Why Does Traditional VPNs Slow Down The Speed For You?

Many organisations and businesses use Virtual Private Networks (VPNs) to ensure network security and provide remote access to employees in today’s age of remote working environments.

However, these VPNs don’t meet modern security requirements and often affect your network’s speed and performance—resulting in network latency.

In this article, we’ll learn what VPNs are, what makes them slow down the speed of your network and what’s an alternate solution for VPN that ensures maximum speed and security. So, let’s begin!

What is a VPN?

VPNs are virtual channels or tunnels that connect remote users to network applications to enable access and communication. For example, they enable remote employees and users to connect to the corporate network.

However, with today’s increasing remote connectivity needs and growing traffic volumes—VPNs prove to be bulky, expensive, slow, and insecure solutions for secure remote access, which are some of the biggest disadvantages of VPNs.

What Makes VPNs Slow Down Your Network?

VPNs work by stacking network protocols on top of one another to transport data and payloads between private networks across the public internet.

Here’s how the common VPN protocols—PPTP, IPSec, and L2TP generally work:

  • These protocols are stateful protocols that require a handshake and heavy negotiation before establishing a connection.
  • They require exotic network configurations like TCP 1701 and UDP 500—which aren’t typically open in firewalls, and some countries may have blocked them.
  • As they continuously stack the user payloads, it ends up bloating the payloads—adding 10-25% of overhead.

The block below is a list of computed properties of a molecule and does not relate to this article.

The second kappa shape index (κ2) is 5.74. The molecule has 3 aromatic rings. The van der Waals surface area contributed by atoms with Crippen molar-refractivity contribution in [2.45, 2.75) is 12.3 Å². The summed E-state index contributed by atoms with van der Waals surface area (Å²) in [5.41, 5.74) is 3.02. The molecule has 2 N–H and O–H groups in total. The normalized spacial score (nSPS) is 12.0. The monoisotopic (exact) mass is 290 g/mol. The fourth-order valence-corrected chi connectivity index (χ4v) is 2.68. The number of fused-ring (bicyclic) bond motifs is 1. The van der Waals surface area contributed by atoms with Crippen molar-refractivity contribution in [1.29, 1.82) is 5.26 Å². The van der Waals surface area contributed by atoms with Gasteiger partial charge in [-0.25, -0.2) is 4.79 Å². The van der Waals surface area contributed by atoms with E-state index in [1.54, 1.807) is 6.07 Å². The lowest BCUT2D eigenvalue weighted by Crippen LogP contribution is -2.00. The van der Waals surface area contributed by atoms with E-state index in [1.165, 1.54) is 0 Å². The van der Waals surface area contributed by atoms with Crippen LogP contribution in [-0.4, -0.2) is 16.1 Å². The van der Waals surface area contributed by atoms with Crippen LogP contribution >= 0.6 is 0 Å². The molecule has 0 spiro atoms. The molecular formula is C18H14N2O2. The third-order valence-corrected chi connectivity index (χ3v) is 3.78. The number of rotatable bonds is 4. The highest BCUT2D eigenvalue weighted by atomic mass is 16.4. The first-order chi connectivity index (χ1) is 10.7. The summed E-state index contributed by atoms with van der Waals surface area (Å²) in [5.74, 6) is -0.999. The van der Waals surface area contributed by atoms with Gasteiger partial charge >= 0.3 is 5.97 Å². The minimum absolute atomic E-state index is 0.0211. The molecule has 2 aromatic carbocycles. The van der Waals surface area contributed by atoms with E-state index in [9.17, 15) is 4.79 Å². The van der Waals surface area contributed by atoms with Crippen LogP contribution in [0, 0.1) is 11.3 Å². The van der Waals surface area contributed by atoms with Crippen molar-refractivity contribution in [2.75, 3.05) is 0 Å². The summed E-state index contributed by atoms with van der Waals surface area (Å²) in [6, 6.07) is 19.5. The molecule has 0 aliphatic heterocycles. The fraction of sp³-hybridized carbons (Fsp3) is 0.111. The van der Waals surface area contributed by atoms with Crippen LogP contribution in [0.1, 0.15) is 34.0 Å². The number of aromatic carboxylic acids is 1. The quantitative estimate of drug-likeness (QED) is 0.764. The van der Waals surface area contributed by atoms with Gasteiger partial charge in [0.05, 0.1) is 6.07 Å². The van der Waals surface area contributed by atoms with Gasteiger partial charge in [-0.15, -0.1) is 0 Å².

In addition, VPNs provide excessive implicit trust to all the users—assuming everyone to be trusted and allowing malicious entities to enter the network and exploit its resources.

But this implicit trust also increases the network traffic, and the backhauling of user and employee data traffic through data communication results in impeded network connectivity and latency and performance issues.

Besides slow performance, other demerits of VPN include increased attack surface, difficulty to scale, increased management complexity, and increased overhead costs.

What’s a Secure and Reliable Alternate Solution for VPNs?

One of the best VPN alternatives and network security solutions is the Zero Trust Security model.

Unlike VPNs—Zero Trust doesn’t trust anyone and assumes every entity to be untrusted. Instead of providing implicit user access throughout the network—Zero Trust provides user role-based access to specific network resources after an authentication and authorisation process.

Thus, Zero Trust completely removes the redundant VPN’s security-based stacks—requiring complex management and replacing them with a secure and unified user access solution.

So, since it minimises the steps to access resources and provides single-click application access to users—Zero Trust eliminates the backhauling and latency issues and ensures a seamless and quality user experience.

Thus, when it comes to ensuring security, privacy, seamless user experience, and high performance—Zero Trust proves to be the perfect alternative to VPN.

Conclusion

VPNs that are traditional and legacy-based security solutions no longer meet modern security requirements and often slow down network speed and performance, resulting in latency, poor user experience, and employee productivity.

VPN comparison with the Zero Trust model makes it a weak, inefficient, and insecure network security solution.

Thus, if you want to leverage the benefits of the Zero Trust framework for your organisation—you can check out the InstaSafe products to optimise network connectivity and ensure the utmost security against cyberattacks and data breaches.

Also Read: Use VPN On Android: Here’s How It Works

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